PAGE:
“For this [induction] to happen … I’m still trying to wrap my head around it,” Galante said. “I’m truly humbled and grateful. It is the pinnacle of my career and something unexpected to happen. I appreciate all the people that got me here, because it was people. It was people along the way [who] were just kind enough to answer my questions and give me the time.”

Country music couple Lorrie Morgan, left, and Keith Whitley share a moment during Nashville community celebration of what was billed as a "marriage" between Tree International and CBS Records during a star-studded "wedding" party at the Opryland Hotel Jan. 11, 1989.
Country music couple Lorrie Morgan, left, and Keith Whitley share a moment during Nashville community celebration of what was billed as a "marriage" between Tree International and CBS Records during a star-studded "wedding" party at the Opryland Hotel Jan. 11, 1989.

Iconic singer Keith Whitley

“I fell in love with the voice before I fell in love with the man. No music has ever touched me and moved my heart as Keith’s did,” says the emotional widow of Keith Whitley, Lorrie Morgan, to The Tennessean. She’s calling from a tour bus on the way to a concert in Emporia, Kansas, when discussing her second husband, Whitley’s induction into the Country Music Hall of Fame.

Keith Whitley tragically died in 1989 at the age of 34. However, he impacted and inspired country music both in the era of his popularity and directly flavored the legacies of icons like Garth Brooks, Joe Diffie, Alan Jackson, Tracy Lawrence and Tim McGraw.

Native-born Kentuckians, including Crystal Gayle, The Judds, Patty Loveless and Whitley’s friend Ricky Skaggs, all had impressive runs through the 1980s on country radio. Whitley’s emergence as a Nashville superstar after releasing his 1987 album “Don’t Close Your Eyes” can be directly correlated to the work of his fellow Kentuckians who preceded him.

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By the mid-1980s, slick pop production had been untangled from country’s folk and bluegrass sensibilities. However, the charisma in Whitley’s voice maintained a connection to the mainstream’s ears.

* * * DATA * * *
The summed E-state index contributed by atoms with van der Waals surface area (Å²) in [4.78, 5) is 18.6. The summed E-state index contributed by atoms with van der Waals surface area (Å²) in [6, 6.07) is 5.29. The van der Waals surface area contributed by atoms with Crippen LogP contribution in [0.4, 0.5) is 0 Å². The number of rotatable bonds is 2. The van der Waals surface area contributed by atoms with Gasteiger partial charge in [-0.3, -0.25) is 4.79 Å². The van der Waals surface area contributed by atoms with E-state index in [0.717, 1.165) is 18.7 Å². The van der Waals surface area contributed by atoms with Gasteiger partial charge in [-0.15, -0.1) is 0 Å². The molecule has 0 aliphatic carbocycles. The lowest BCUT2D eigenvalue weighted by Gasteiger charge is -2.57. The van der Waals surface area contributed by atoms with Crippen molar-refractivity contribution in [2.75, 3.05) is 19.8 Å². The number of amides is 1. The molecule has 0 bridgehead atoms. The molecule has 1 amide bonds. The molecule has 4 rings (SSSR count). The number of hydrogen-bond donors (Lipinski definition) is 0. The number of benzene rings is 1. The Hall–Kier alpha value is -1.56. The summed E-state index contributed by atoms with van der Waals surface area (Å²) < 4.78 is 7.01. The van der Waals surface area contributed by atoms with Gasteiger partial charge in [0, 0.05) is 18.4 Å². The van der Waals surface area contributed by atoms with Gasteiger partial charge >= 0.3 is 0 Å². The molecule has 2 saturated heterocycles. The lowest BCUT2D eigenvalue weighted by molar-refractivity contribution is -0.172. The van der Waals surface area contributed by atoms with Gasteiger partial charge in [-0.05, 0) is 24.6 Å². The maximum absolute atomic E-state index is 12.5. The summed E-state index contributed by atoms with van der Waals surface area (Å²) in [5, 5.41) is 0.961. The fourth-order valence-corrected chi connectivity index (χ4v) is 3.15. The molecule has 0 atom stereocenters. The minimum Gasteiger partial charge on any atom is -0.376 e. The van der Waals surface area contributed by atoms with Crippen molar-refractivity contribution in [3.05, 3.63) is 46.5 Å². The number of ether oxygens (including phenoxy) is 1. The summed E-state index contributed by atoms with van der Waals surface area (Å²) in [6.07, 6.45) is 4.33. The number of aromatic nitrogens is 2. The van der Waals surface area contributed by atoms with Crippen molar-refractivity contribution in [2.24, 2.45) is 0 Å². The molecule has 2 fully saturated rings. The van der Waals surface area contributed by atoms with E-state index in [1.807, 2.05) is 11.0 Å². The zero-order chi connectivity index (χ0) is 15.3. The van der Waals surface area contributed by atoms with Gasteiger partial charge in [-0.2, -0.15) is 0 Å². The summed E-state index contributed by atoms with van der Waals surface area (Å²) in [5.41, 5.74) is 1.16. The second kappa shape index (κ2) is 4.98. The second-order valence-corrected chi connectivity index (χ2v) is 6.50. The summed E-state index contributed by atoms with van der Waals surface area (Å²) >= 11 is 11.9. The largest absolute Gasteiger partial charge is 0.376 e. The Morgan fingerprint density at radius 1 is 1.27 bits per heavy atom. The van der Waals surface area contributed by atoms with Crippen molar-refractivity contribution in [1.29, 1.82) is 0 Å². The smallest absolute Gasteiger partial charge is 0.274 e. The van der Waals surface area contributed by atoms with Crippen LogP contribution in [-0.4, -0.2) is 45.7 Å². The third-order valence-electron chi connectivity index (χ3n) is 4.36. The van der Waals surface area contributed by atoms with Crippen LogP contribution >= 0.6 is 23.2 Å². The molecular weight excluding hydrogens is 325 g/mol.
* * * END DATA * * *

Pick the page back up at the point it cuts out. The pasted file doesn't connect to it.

“Keith was a magical, monumental artist,” Morgan continues. “He changed the way people thought about country music because he was so cool.” She adds that blending Whitley’s voice with honest storytelling, timeless rock production standards and classic folk standards allowed No. 1 hits like “Don’t Close Your Eyes” and 1989’s “I’m No Stranger To The Rain” to bring a “whole new sound” to country music.

By age 15, Keith Whitley had quickly advanced from being a bluegrass and country music-loving fan (he sang Marty Robbins’ 1960 hit “Big Iron” in his talent show debut at age 4) to touring the world with another bluegrass icon, Dr. Ralph Stanley, and his group, the Clinch Mountain Boys.

By 1979, he’d left the Clinch Mountain Boys and partnered in one of many iterations of J.D. Crowe’s jazz and rock-inspired folk band, The New South. Ironically, the first of three albums he was featured on with the group was entitled “My Home Ain't in the Hall of Fame.”

Whitley left the group in 1983, setting course for Nashville. By 1984, he was signed to RCA Records by a fellow 2022 Hall of Famer, Joe Galante. In 1985, “Miami, My Amy” was Whitley’s first to break top-20 at country radio, sparking immense success.

One year later, Whitley married fellow rising country star, Lorrie Morgan. They were together at the time of his death.

“Though our time together was brief, it was an exciting fairy tale…like ‘Romeo and Juliet’ meets ‘A Star Is Born.’ We were each other’s biggest fans,” Morgan says.

Imagining how Whitley would have reacted at his induction ceremony causes Morgan, overcome with joy and grief in equal measure, to pause.

“The saddest thing is that he did not know how great he was. His fame never went to his head. So a standing ovation would've amazed him.”

This article originally appeared on Nashville Tennessean: Jerry Lee Lewis part of Country Music's Hall of Fame Class of 2022